In today’s episode I am very happy to be joined by Jon Vlassopulos — angel investor, entrepreneur and founder of Fabric — a platform to discover new movies, shows and songs with people who share your taste. This week, Jon also launched Fab.fm — a platform to build and share music playlists in the simplest and easiest way. Jon has spent majority of his career in the film and music industry, gaining experience in Asia, the UK and the US. Now, he is an angel investor and runs his own startups in San Francisco.
Does Jon see himself more as an investor or as an entrepreneur? Why connecting through interests and tastes is more fun than connecting through friends? How much of the knowledge that he shares with founders does he implement into his own businesses? Does being an investor give him extra credibility when raising money for his startups? What advice does he give to startup founders, being able to actually wear both hats? We talk about these and other amazing topics as we admire the stunning view of San Francisco downtown.
Here are a couple of highlights from the interview:
- Jon suggests that social networks have lost their charm in sharing interests between people:
“We all started a number of years ago with social networks based around people (…) As both these networks [Facebook and Twitter] have grown, and people have onboarded more and more people, the signal of interest has been dilluted.”
- It may be worth considering releasing a product on a browser only instead of creating an app for it:
“There is an obsession with apps (…) We want to test the extension of Fabric in a browser, see if we can do a swipe in a browser, and then see how it works.”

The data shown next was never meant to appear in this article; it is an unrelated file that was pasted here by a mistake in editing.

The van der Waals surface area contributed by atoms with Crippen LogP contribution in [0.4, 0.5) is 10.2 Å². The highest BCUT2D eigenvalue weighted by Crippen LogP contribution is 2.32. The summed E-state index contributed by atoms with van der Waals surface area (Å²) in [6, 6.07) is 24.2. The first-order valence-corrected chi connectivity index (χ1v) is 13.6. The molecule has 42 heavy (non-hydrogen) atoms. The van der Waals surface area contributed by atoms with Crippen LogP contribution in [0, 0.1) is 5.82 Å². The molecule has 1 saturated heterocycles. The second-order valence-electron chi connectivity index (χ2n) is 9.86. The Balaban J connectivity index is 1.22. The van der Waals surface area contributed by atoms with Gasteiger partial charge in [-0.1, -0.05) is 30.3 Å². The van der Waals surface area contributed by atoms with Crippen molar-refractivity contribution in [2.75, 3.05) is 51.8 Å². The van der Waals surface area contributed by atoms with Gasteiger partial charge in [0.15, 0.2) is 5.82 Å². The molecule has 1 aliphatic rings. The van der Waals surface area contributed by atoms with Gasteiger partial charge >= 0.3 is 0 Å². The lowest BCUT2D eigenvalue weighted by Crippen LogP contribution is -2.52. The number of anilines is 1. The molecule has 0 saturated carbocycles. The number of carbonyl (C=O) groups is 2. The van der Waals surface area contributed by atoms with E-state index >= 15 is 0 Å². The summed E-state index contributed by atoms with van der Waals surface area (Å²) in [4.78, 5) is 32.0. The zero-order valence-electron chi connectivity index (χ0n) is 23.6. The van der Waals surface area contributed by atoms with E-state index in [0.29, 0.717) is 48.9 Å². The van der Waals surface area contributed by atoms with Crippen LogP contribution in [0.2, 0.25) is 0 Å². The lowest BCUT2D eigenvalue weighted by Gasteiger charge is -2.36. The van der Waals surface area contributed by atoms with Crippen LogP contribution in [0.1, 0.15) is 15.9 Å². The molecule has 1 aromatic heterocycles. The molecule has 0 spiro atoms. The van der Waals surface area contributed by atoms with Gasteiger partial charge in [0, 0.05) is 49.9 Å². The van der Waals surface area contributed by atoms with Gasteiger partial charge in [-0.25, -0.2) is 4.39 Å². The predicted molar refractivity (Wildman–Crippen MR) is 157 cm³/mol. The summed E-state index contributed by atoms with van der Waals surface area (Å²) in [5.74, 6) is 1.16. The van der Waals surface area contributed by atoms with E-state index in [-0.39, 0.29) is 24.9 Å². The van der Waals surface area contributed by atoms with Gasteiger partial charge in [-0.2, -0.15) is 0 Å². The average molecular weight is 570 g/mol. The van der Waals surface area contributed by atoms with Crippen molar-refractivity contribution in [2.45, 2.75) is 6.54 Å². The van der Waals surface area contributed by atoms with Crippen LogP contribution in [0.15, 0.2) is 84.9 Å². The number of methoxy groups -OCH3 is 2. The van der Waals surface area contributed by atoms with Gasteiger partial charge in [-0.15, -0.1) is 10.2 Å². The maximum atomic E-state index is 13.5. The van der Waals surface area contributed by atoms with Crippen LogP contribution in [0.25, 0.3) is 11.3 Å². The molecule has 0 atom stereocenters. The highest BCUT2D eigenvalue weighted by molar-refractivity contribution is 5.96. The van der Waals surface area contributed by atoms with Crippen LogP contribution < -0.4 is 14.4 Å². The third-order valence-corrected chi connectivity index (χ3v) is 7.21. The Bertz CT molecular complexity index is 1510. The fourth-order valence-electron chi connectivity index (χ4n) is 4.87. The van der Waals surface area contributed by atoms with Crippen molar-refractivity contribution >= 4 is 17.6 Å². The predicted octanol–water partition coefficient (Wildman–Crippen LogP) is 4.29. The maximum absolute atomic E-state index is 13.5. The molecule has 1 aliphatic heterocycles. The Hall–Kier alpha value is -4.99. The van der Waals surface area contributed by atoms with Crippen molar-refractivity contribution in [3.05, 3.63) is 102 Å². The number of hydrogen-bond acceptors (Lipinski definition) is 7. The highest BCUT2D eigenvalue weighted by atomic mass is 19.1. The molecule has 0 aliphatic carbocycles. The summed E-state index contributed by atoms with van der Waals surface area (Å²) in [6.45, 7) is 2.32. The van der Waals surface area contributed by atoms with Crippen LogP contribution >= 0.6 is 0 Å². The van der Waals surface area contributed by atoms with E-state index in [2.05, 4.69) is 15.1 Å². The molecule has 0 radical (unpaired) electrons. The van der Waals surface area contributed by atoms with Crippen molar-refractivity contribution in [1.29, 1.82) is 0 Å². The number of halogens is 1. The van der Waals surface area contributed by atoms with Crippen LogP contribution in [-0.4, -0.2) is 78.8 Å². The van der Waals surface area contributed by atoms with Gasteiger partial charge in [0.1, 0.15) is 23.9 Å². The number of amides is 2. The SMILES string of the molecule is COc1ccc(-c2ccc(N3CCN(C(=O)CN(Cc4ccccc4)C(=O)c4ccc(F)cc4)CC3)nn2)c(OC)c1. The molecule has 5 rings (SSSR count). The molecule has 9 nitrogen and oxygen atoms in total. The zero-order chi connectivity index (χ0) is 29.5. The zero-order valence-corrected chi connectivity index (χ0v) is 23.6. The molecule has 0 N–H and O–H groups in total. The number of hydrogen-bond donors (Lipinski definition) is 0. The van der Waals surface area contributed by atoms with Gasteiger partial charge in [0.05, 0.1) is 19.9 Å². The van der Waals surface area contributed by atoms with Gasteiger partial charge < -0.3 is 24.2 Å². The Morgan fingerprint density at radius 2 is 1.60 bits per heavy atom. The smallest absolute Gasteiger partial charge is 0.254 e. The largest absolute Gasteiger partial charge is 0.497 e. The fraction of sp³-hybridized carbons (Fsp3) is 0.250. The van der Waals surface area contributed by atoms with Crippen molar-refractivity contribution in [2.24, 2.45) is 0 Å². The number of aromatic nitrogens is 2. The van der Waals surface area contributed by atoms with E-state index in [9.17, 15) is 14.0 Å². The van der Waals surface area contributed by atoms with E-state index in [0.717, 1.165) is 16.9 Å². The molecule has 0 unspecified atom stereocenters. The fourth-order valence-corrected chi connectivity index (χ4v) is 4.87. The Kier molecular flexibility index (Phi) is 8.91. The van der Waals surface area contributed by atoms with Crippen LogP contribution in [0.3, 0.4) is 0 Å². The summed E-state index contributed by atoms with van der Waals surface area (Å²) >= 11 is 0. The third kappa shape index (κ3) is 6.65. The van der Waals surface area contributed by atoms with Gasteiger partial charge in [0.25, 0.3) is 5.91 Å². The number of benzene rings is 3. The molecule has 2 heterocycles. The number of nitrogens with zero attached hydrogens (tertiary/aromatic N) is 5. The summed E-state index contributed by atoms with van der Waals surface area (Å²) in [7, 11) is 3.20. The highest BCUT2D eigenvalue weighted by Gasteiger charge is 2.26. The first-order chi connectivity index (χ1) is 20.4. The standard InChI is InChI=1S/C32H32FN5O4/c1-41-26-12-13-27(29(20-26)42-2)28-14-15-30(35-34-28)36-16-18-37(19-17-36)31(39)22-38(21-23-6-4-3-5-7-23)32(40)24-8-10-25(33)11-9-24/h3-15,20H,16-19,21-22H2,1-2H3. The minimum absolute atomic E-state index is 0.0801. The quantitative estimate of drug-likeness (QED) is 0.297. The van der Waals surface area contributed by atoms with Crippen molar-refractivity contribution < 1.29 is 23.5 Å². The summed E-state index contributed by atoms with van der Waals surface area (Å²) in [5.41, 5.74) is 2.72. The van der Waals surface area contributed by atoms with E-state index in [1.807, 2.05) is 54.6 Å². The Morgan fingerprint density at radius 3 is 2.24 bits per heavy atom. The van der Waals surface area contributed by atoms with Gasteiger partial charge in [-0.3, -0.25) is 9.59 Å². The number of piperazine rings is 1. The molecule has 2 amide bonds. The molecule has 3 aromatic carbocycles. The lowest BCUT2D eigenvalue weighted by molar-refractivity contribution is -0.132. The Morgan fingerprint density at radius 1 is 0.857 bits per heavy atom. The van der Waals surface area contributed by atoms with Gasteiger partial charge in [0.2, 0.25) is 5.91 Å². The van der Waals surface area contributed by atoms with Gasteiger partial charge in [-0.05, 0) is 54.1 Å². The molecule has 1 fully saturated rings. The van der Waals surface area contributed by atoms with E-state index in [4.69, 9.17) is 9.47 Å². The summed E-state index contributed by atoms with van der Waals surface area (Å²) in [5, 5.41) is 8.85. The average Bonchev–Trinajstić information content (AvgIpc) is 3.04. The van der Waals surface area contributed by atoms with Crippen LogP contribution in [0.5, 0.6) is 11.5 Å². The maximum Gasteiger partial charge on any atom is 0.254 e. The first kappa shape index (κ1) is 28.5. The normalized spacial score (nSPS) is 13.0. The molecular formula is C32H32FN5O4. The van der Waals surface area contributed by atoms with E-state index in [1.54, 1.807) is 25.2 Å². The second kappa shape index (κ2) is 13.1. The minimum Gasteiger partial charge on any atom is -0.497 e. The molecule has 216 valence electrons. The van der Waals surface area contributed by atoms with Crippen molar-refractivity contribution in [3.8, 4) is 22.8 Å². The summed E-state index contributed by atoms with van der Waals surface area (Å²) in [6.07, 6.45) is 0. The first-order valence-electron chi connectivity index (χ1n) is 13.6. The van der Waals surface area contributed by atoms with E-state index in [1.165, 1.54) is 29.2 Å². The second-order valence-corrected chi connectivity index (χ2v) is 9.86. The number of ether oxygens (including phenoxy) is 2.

- Social networks became too noisy:
“I think right now there is a little bit of frustration with Twitter. There is a lot of noise, so people want personalization, higher value.”
- Investors pay attention to whether you are really head over heels about your product and your business:
“Having a perspective and being very passionate about whatever you are doing — I think investors recognize that. Obviously, as an entrepreneur, you got to be really driven by what you’re doing.”
- It’s worth to know the background of each investor that founders are reaching out to:
“Do your research on who looks at what from an investment perspective (…) Do your homework in the beginning and investors will respect that.”
- The amount of help may not go in line with the amount of money being invested:
“Some of the smallest investors have been the most helpful. It is not necessarily the biggest check that is the biggest help.”
- Female founders need stronger representation:
“In the Valley, where we are investing in the markets worldwide, women are underrepresented and I don’t think it’s a good thing (…) I hope we can connect and strengthen numbers.”
Enjoyed the interview? Sign up to the newsletter and be notified about new inspiring startup stories and articles. You will get only the best, curated content.